Cannes Update May 18th 2011

Today we look at ‘The Beaver’ to ‘The Big Fix’ and ‘A Night To Remember’

Bonsoir! have just returned to our castle (well, apartment, but it’s on a hill, that counts doesn’t it?) after seeing Jodie Foster and Mel Gibson walk the Red Steps for the official screening of The Beaver. Jodie Foster looked wonderful in a midnight blue asymmetric dress Mel Gibson – who was booed by the crowd camped at the end of the steps – looked rather tired and he held onto Jodie Foster’s hand.

Peter Fonda, Josh Tickell and Rebecca Harrell Tickell were also on the Red Steps tonight. They were promoting their film The Big Fix, which we were lucky enough to see this afternoon.
The Big Fix focuses on the aftermath of last year’s catastrophic oil spill in the Gulf of Mexico. The film makers present history, conspiracy theories and the real health problem – suffered by Harell Tickell and thousands of other people in the area – as they search for the truth about BP’s clean up after the disaster.

While the film starts well, and talks to the ‘little man’ on the ground that was affected by the spill, it soon drifts off into wider territory as it searches for the reason why oil is still the most acceptable and sought after fuel in the world. The Tickell’s put forward the idea that Richard Nixon’s decision to back the US dollar with oil (as opposed to gold) may be the cause of the bleak economic situation that we find ourselves in today, and damn Barack Obama for doing little to change this.

Overall, The Big Fix is an interesting film to watch, and is presented in a style that is similar to that of Michael Moore; easy to understand, clear and simple, but slightly too simple and a little sensationalised. Judging by the poor show at the screening in the Palais today, this type of documentary is not as popular as it once was, but the film is still interesting and gives a greater understanding as to what actually happened on the Deepwater Horizon rig on April 20th 2010.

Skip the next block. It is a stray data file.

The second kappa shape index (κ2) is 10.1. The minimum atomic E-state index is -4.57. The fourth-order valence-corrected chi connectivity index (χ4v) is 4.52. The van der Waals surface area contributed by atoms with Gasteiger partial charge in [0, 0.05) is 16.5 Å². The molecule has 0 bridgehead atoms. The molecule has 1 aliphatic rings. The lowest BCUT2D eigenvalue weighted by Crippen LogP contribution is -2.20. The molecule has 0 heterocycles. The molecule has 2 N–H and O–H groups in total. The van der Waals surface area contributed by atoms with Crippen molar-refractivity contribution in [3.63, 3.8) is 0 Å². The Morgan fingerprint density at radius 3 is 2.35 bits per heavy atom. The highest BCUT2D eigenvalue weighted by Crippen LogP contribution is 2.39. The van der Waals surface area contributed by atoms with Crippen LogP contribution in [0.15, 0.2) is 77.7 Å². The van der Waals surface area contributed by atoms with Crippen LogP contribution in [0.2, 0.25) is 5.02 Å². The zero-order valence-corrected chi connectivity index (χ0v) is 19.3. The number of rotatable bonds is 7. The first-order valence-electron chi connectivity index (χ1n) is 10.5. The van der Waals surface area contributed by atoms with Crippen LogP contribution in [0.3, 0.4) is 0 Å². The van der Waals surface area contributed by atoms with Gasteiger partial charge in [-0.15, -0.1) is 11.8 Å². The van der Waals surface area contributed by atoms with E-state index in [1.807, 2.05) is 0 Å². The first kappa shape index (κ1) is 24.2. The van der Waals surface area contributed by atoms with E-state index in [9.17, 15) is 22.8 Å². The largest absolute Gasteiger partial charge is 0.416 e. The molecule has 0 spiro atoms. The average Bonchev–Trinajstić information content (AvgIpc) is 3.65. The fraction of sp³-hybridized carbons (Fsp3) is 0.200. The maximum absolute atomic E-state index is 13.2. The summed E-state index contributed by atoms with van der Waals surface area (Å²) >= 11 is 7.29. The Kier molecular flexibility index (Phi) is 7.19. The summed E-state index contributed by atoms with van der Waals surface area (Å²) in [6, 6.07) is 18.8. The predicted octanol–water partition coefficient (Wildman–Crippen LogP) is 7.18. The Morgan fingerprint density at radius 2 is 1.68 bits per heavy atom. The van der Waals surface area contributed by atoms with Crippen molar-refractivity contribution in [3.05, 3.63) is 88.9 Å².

Skoonheid (Beauty) is the second film from director Oliver Hermanus, it tells the story of a South African man whose life begins to unravel after a chance encounter. Skoonheid is interesting in it’s lack of musical score and minimal dialogue, but it paints a bleak picture of middle age and presents the audience with a protagonist who has few redeeming qualities. The film is well paced, well put together and fantastically acted, although the open ending may leave some of the audience disappointed.

Around the festival, we may or may not have seen Frank Langhella sitting on a bench near the Palais and we heard that Gwen Stefani was at the after party for The Tree of Life. We also had to run and quickly buy a new pair of shoes today after we were told that our comfy flip flops were “not good” for access to a screening. Who knew? We do now! We must dash, we are off to watch A Night To Remember on the beach. It’s a hard life…

Words – Brogen Hayes

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